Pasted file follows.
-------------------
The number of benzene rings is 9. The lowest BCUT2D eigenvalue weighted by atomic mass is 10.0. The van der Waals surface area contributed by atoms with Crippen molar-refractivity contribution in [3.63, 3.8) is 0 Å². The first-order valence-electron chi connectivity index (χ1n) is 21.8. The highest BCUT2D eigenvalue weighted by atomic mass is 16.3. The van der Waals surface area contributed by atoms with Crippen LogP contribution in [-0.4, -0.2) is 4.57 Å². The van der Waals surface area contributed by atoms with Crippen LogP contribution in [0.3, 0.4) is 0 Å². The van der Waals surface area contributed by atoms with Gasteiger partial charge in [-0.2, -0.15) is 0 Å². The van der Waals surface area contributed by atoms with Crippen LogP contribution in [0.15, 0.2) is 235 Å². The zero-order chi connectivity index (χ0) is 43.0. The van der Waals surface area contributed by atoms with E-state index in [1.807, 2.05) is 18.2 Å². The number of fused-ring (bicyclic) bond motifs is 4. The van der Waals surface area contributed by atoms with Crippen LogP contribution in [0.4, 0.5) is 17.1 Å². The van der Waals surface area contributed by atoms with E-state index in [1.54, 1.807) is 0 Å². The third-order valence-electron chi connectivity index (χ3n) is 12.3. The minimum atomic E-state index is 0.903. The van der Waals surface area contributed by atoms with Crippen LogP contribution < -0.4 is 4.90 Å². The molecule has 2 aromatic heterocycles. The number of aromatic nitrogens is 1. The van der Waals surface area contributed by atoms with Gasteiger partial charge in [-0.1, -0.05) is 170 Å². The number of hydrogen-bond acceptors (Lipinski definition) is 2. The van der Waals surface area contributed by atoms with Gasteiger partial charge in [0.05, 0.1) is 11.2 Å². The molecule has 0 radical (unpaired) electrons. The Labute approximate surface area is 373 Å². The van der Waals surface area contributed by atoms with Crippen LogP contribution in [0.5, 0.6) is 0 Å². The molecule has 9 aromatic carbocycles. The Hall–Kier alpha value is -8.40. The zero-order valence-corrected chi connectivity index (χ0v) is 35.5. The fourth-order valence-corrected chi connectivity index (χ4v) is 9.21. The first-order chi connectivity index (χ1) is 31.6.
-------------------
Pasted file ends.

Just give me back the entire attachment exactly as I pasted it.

The number of benzene rings is 9. The lowest BCUT2D eigenvalue weighted by atomic mass is 10.0. The van der Waals surface area contributed by atoms with Crippen molar-refractivity contribution in [3.63, 3.8) is 0 Å². The first-order valence-electron chi connectivity index (χ1n) is 21.8. The highest BCUT2D eigenvalue weighted by atomic mass is 16.3. The van der Waals surface area contributed by atoms with Crippen LogP contribution in [-0.4, -0.2) is 4.57 Å². The van der Waals surface area contributed by atoms with Crippen LogP contribution in [0.3, 0.4) is 0 Å². The van der Waals surface area contributed by atoms with Gasteiger partial charge in [-0.2, -0.15) is 0 Å². The van der Waals surface area contributed by atoms with Crippen LogP contribution in [0.15, 0.2) is 235 Å². The zero-order chi connectivity index (χ0) is 43.0. The van der Waals surface area contributed by atoms with E-state index in [1.807, 2.05) is 18.2 Å². The number of fused-ring (bicyclic) bond motifs is 4. The van der Waals surface area contributed by atoms with Crippen LogP contribution in [0.4, 0.5) is 17.1 Å². The van der Waals surface area contributed by atoms with E-state index in [1.54, 1.807) is 0 Å². The third-order valence-electron chi connectivity index (χ3n) is 12.3. The minimum atomic E-state index is 0.903. The van der Waals surface area contributed by atoms with Crippen LogP contribution < -0.4 is 4.90 Å². The molecule has 2 aromatic heterocycles. The number of aromatic nitrogens is 1. The van der Waals surface area contributed by atoms with Gasteiger partial charge in [-0.1, -0.05) is 170 Å². The number of hydrogen-bond acceptors (Lipinski definition) is 2. The van der Waals surface area contributed by atoms with Gasteiger partial charge in [0.05, 0.1) is 11.2 Å². The molecule has 0 radical (unpaired) electrons. The Labute approximate surface area is 373 Å². The van der Waals surface area contributed by atoms with Crippen LogP contribution in [0.5, 0.6) is 0 Å². The molecule has 9 aromatic carbocycles. The Hall–Kier alpha value is -8.40. The zero-order valence-corrected chi connectivity index (χ0v) is 35.5. The fourth-order valence-corrected chi connectivity index (χ4v) is 9.21. The first-order chi connectivity index (χ1) is 31.6.